Launch Roundup: Falcon 9’s busy launch cadence struggles

by John Sharp

Following an extremely eventful week in Spaceflight, this week was expected to be a return to “business as usual”, with two SpaceX Starlink missions, one each from Vandenberg and Florida, and a Falcon 9 launching a customer satellite making up the launch manifest for the week. Unfortunately, the weather led to delays and cancellations, and a rare technical issue on a Falcon 9 cancelled the remaining launch, resulting in a week in which there were no orbital launches.

SpaceX is preparing Launch Complex 39A at Kennedy Space Center for the upcoming Falcon Heavy launch of the National Oceanic and Atmospheric Administration’s (NOAA) GOES-U satellite on June 25. Due to this, Space Launch Complex 40 (SLC-40) is taking the full brunt of launches from the East Coast and, in doing so, has seen remarkable turnaround times for every launch, but weather and other factors have reduced the cadence this week.

Heavy rain with lightning storms passed across Florida this week and this has caused delays, as Falcon 9’s are not allowed to fly when there is potential lightning. The 45th Space Wing Weather Division issued a forecast showing a 95 percent likelihood that conditions would not be suitable for launch early in the week, and this was indeed the case. This absence of launches doesn’t represent the extreme activity across the global launch market this year, and we can expect the cadence to pick up again in the very near future.

SpaceX Falcon 9 | Starlink Group 10-2

SpaceX will continue to add Starlink v2 Mini satellites to the Starlink constellation as they launch the second batch of 22 Group 10 satellites to orbit. With bad weather forecast for during the initial launch window on June 12, liftoff was rescheduled for June 13, at 4:46 PM EDT (20:46 UTC), but this launch attempt was scrubbed part-way into propellant loading after delaying the liftoff time several times within the launch window.

The next launch opportunity for this mission was announced as Friday, June 14, at 4:31 PM EDT (20:31 UTC), with a launch window that lasts until 8:19 PM EDT (Saturday, June 15, 00:19 UTC). The liftoff time was adjusted twice before counting down to 5:07 PM EDT (21:07 UTC). At this point the nine Merlin engines appeared to ignite as usual, but the Falcon 9 aborted liftoff. This is an automatic scrub for the day as the super-chilled propellants cannot be held aboard the Falcon 9 while the rocket recycles.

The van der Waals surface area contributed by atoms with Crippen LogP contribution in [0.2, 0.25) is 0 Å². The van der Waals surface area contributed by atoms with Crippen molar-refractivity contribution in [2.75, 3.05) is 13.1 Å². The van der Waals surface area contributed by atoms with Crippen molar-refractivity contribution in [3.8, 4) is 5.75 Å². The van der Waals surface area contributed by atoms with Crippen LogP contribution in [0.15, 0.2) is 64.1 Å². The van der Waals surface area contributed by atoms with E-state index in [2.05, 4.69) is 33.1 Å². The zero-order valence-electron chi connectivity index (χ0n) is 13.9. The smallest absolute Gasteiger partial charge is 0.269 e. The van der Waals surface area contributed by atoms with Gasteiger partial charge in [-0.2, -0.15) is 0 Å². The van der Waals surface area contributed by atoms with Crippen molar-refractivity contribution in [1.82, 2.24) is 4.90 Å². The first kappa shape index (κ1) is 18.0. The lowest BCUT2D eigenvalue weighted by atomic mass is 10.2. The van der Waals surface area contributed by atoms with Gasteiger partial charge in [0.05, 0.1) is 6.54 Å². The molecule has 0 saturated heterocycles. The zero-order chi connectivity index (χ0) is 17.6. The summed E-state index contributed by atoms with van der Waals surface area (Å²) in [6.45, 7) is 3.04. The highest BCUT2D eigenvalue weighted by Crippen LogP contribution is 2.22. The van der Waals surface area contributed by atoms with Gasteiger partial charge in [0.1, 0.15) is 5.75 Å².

SpaceX’s Kiko Dontchev commented in an X post that the Booster needed to be inspected, so the launch is now postponed until further notice.

Launching on a northeasterly trajectory to an orbit inclined 53 degrees, the booster, B1076, will land on one of SpaceX’s two East Coast autonomous droneships, Just Read The Instructions, approximately 600 km downrange.

Booster B1073 will be flying its 16th mission, having previously launched Starlink Group 4-15, SES-22, Starlink Group 4-26, Starlink Group 4-35, HAKUTO-R Mission 1, Amazonas Nexus, CRS-27, Starlink Group 6-2, Starlink Group 5-11, Starlink Group 6-12, Starlink Group 6-27, Starlink Group 6-37, Starlink Group 6-41, Bandwagon-1, and Starlink Group 6-58.

This booster was on target to be the quickest to fly its 16th flight. The last targeted liftoff would have made it 762 days, the current record is 839 days set by B1071.

 

SpaceX Falcon 9 | SES-24/Astra 1P

Now delayed and set to launch no earlier than June 18, at 5:35 PM EDT (21:35 UTC), a SpaceX Falcon 9 will loft the latest television satellite for SES — a leading provider of broadcast TV across Europe — from SLC-40 at the Cape Canaveral Space Force Station in Florida. The SES-24/Astra 1P satellite will be launched into a geostationary orbit at 19.2 degrees east and will be one of the most powerful of its kind. The undeclared Falcon 9 booster is expected to land on one of SpaceX’s autonomous drone ships.

SES-24 was built in Europe by Thales Alenia Space, in a partnership between Thales and Leonardo. The satellite is based on the successful Spacebus NEO satellite bus, produced at the Cannes Mandelieu Space Center, previously part of Alcatel Alenia Space, in France. This will be the 94th Spacebus to be launched since the first — Arabsat-1A — in 1985.

This NEO Spacebus derivative is the latest design from Thales Alenia. SES-24 uses the ‘all-electric’ option, which includes electrically powered thrusters. The Ku-band satellite is one of two being built under the current contract. SES-24 is a classic wide-beam satellite with 80 transponders, giving it the ability to broadcast up to 500 HDTV channels. The second satellite, SES-25/Astra 1Q, will be a complementary Ku-band satellite, able to provide both wide and tight-beam services as required.

This will be the first Astra satellite to be launched by SpaceX, as previous launches were performed by Atlas, Proton, and Ariane boosters. At seven meters tall and five tonnes weight,  SES-24 is a large payload, but well within Falcon 9’s capability of 8.3 tonnes. Once deployed in orbit, the spacecraft’s solar arrays will extend out to 45 m wide, providing 20 kW of power and making it “one of the most powerful satellites in geosynchronous orbit,” according to Florent Bire, who served as the assembly, integration, and test manager for Astra 1P at Thales Alenia Space.

SpaceX Falcon 9 | Starlink Group 9-1

This lanch has now been rescheduled to Tuesday, June 18, at 8:00 PM PDT (Wednesday, June 19 at 03:00 UTC).

(Lead image: Streak shot of Falcon 9 launching Starlink satellites Credit: Julia Bergeron for NSF)

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